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Towards reliable and secure physical unclonable functions

Towards reliable and secure physical unclonable functions
Towards reliable and secure physical unclonable functions
Physical Unclonable Functions (PUFs) have emerged as a promising primitive that can be used to provide a hardware root of trust for integrated circuit (IC) applications. PUFs exploit the random intrinsic manufacturing process variations that map a set of challenges to a set of responses. The mapping of challenge-response pairs (CRPs) is unique and random to each PUF instance, which makes PUFs a very promising technology for robust security devices. PUFs have been proposed for lightweight IC identification and authentication, and cryptographic key generation. However, as CMOS technology scales down, device ageing becomes more pronounced and introduces reliability issues for PUF circuits. When PUFs undergo ageing, the response changes. As a consequence, the trustworthy identity of the ICs can be violated. The area overhead of an error correction code (ECC) in a PUF-based system needed to generate error-free cryptographic keys also increases. Furthermore, a PUF is physically unclonable but its function is susceptible to modelling attacks from machine learning (ML) techniques. Therefore, providing reliable and secure PUFs for lightweight applications is a major challenge. This thesis studies the reliability of PUFs for lightweight applications under ageing. It also considers the susceptibility of PUFs to ML-based attacks. This thesis presents three major contributions. The context of the first and second contributions is within the lightweight IC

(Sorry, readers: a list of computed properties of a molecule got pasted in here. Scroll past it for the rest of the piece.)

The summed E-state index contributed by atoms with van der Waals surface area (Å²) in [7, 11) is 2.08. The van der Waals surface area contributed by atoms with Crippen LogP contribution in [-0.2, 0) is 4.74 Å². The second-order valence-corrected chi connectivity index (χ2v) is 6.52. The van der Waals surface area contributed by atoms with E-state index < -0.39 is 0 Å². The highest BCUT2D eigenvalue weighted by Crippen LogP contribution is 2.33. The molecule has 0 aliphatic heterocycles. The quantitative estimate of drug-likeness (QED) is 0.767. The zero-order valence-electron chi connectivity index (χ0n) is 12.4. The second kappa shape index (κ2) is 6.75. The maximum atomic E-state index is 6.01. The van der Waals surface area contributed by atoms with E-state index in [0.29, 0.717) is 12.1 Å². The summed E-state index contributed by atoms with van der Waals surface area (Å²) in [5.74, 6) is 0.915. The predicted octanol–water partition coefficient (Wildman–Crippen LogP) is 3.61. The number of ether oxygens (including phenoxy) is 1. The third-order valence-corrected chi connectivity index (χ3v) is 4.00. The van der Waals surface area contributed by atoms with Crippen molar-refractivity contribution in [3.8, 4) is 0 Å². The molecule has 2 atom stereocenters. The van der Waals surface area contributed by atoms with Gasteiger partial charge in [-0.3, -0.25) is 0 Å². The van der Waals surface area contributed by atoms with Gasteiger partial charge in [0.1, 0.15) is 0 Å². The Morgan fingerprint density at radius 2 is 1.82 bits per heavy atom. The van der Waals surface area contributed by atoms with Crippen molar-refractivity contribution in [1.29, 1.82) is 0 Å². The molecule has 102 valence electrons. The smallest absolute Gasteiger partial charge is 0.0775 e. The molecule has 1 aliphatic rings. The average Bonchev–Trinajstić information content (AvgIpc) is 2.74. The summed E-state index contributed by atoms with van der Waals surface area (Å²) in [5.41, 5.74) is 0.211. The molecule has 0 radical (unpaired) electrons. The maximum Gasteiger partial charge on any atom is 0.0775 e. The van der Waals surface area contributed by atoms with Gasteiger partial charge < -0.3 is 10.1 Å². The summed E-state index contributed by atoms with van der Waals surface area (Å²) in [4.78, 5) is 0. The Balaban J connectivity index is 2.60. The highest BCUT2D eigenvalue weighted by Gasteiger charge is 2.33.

identification and authentication, and the third contribution is within the cryptographic key generation. The first contribution presents an analysis of the impact of ageing on PUF-based differential architectures. The simulation results demonstrate that a differential design technique to build a PUF can be a mechanism to mitigate the first-order dependencies of ageing such as the duty